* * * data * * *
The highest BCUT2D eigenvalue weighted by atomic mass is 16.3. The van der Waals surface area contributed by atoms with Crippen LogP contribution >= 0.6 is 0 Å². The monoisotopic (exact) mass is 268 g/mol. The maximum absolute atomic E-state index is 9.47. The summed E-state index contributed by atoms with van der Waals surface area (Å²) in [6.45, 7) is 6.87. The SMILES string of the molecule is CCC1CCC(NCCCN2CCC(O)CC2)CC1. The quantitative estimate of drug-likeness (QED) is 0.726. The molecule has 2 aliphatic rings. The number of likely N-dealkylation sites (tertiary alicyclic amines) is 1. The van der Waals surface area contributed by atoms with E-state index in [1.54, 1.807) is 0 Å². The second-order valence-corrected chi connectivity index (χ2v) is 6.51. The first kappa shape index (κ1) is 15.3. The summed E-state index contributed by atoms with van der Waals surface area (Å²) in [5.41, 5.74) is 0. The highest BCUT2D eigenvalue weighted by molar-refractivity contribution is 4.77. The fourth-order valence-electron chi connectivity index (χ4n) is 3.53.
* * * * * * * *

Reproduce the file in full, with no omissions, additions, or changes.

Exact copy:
The highest BCUT2D eigenvalue weighted by atomic mass is 16.3. The van der Waals surface area contributed by atoms with Crippen LogP contribution >= 0.6 is 0 Å². The monoisotopic (exact) mass is 268 g/mol. The maximum absolute atomic E-state index is 9.47. The summed E-state index contributed by atoms with van der Waals surface area (Å²) in [6.45, 7) is 6.87. The SMILES string of the molecule is CCC1CCC(NCCCN2CCC(O)CC2)CC1. The quantitative estimate of drug-likeness (QED) is 0.726. The molecule has 2 aliphatic rings. The number of likely N-dealkylation sites (tertiary alicyclic amines) is 1. The van der Waals surface area contributed by atoms with E-state index in [1.54, 1.807) is 0 Å². The second-order valence-corrected chi connectivity index (χ2v) is 6.51. The first kappa shape index (κ1) is 15.3. The summed E-state index contributed by atoms with van der Waals surface area (Å²) in [5.41, 5.74) is 0. The highest BCUT2D eigenvalue weighted by molar-refractivity contribution is 4.77. The fourth-order valence-electron chi connectivity index (χ4n) is 3.53.